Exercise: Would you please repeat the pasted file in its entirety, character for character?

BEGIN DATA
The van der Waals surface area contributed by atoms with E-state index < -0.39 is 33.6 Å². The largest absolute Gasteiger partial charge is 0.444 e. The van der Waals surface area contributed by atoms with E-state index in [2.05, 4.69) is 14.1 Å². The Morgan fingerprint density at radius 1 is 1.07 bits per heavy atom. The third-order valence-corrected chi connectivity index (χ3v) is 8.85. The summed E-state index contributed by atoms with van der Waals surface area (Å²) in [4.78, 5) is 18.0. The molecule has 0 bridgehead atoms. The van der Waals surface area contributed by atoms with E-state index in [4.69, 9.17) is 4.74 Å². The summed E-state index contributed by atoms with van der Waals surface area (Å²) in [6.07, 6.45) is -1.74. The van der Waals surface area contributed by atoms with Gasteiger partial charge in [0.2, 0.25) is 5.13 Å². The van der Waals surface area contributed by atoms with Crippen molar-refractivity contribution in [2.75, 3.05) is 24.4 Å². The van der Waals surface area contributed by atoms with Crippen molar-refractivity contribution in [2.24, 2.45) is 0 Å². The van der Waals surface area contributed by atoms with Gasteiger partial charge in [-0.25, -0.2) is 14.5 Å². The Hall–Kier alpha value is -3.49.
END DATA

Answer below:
The van der Waals surface area contributed by atoms with E-state index < -0.39 is 33.6 Å². The largest absolute Gasteiger partial charge is 0.444 e. The van der Waals surface area contributed by atoms with E-state index in [2.05, 4.69) is 14.1 Å². The Morgan fingerprint density at radius 1 is 1.07 bits per heavy atom. The third-order valence-corrected chi connectivity index (χ3v) is 8.85. The summed E-state index contributed by atoms with van der Waals surface area (Å²) in [4.78, 5) is 18.0. The molecule has 0 bridgehead atoms. The van der Waals surface area contributed by atoms with E-state index in [4.69, 9.17) is 4.74 Å². The summed E-state index contributed by atoms with van der Waals surface area (Å²) in [6.07, 6.45) is -1.74. The van der Waals surface area contributed by atoms with Gasteiger partial charge in [0.2, 0.25) is 5.13 Å². The van der Waals surface area contributed by atoms with Crippen molar-refractivity contribution in [2.75, 3.05) is 24.4 Å². The van der Waals surface area contributed by atoms with Crippen molar-refractivity contribution in [2.24, 2.45) is 0 Å². The van der Waals surface area contributed by atoms with Gasteiger partial charge in [-0.25, -0.2) is 14.5 Å². The Hall–Kier alpha value is -3.49.